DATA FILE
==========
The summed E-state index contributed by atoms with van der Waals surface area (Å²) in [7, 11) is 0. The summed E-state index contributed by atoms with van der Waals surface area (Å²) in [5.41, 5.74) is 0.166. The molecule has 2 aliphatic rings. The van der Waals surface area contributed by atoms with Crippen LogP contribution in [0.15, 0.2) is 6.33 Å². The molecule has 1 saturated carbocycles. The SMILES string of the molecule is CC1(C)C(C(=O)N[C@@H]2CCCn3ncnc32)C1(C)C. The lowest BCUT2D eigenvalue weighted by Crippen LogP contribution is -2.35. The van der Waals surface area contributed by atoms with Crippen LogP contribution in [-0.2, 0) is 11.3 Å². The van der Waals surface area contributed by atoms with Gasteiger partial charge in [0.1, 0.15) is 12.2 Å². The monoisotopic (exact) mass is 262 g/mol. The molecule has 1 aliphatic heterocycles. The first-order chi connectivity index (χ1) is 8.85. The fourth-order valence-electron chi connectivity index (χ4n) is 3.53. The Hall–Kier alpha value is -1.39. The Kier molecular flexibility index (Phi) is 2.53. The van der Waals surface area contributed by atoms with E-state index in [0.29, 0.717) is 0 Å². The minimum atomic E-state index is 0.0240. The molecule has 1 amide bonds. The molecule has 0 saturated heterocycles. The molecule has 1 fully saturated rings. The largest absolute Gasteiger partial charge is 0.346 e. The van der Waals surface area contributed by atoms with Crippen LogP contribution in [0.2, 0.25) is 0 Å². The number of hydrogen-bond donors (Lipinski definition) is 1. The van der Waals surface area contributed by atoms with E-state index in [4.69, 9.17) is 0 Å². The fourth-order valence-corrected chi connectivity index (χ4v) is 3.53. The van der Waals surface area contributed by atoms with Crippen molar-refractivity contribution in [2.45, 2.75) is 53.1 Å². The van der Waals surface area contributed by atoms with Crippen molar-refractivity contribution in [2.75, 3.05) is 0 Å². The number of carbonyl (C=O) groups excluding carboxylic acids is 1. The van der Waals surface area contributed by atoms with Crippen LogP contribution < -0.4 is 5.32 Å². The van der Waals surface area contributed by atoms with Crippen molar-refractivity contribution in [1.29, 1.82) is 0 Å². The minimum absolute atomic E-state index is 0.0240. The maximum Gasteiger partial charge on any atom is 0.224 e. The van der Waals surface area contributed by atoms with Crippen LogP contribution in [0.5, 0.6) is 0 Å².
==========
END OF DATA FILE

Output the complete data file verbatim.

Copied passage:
The summed E-state index contributed by atoms with van der Waals surface area (Å²) in [7, 11) is 0. The summed E-state index contributed by atoms with van der Waals surface area (Å²) in [5.41, 5.74) is 0.166. The molecule has 2 aliphatic rings. The van der Waals surface area contributed by atoms with Crippen LogP contribution in [0.15, 0.2) is 6.33 Å². The molecule has 1 saturated carbocycles. The SMILES string of the molecule is CC1(C)C(C(=O)N[C@@H]2CCCn3ncnc32)C1(C)C. The lowest BCUT2D eigenvalue weighted by Crippen LogP contribution is -2.35. The van der Waals surface area contributed by atoms with Crippen LogP contribution in [-0.2, 0) is 11.3 Å². The van der Waals surface area contributed by atoms with Gasteiger partial charge in [0.1, 0.15) is 12.2 Å². The monoisotopic (exact) mass is 262 g/mol. The molecule has 1 aliphatic heterocycles. The first-order chi connectivity index (χ1) is 8.85. The fourth-order valence-electron chi connectivity index (χ4n) is 3.53. The Hall–Kier alpha value is -1.39. The Kier molecular flexibility index (Phi) is 2.53. The van der Waals surface area contributed by atoms with E-state index in [0.29, 0.717) is 0 Å². The minimum atomic E-state index is 0.0240. The molecule has 1 amide bonds. The molecule has 0 saturated heterocycles. The molecule has 1 fully saturated rings. The largest absolute Gasteiger partial charge is 0.346 e. The van der Waals surface area contributed by atoms with Crippen LogP contribution in [0.2, 0.25) is 0 Å². The number of hydrogen-bond donors (Lipinski definition) is 1. The van der Waals surface area contributed by atoms with E-state index in [4.69, 9.17) is 0 Å². The fourth-order valence-corrected chi connectivity index (χ4v) is 3.53. The van der Waals surface area contributed by atoms with Crippen molar-refractivity contribution in [2.45, 2.75) is 53.1 Å². The van der Waals surface area contributed by atoms with Crippen molar-refractivity contribution in [2.75, 3.05) is 0 Å². The number of carbonyl (C=O) groups excluding carboxylic acids is 1. The van der Waals surface area contributed by atoms with Crippen LogP contribution < -0.4 is 5.32 Å². The van der Waals surface area contributed by atoms with Crippen molar-refractivity contribution in [1.29, 1.82) is 0 Å². The minimum absolute atomic E-state index is 0.0240. The maximum Gasteiger partial charge on any atom is 0.224 e. The van der Waals surface area contributed by atoms with Crippen LogP contribution in [0.5, 0.6) is 0 Å².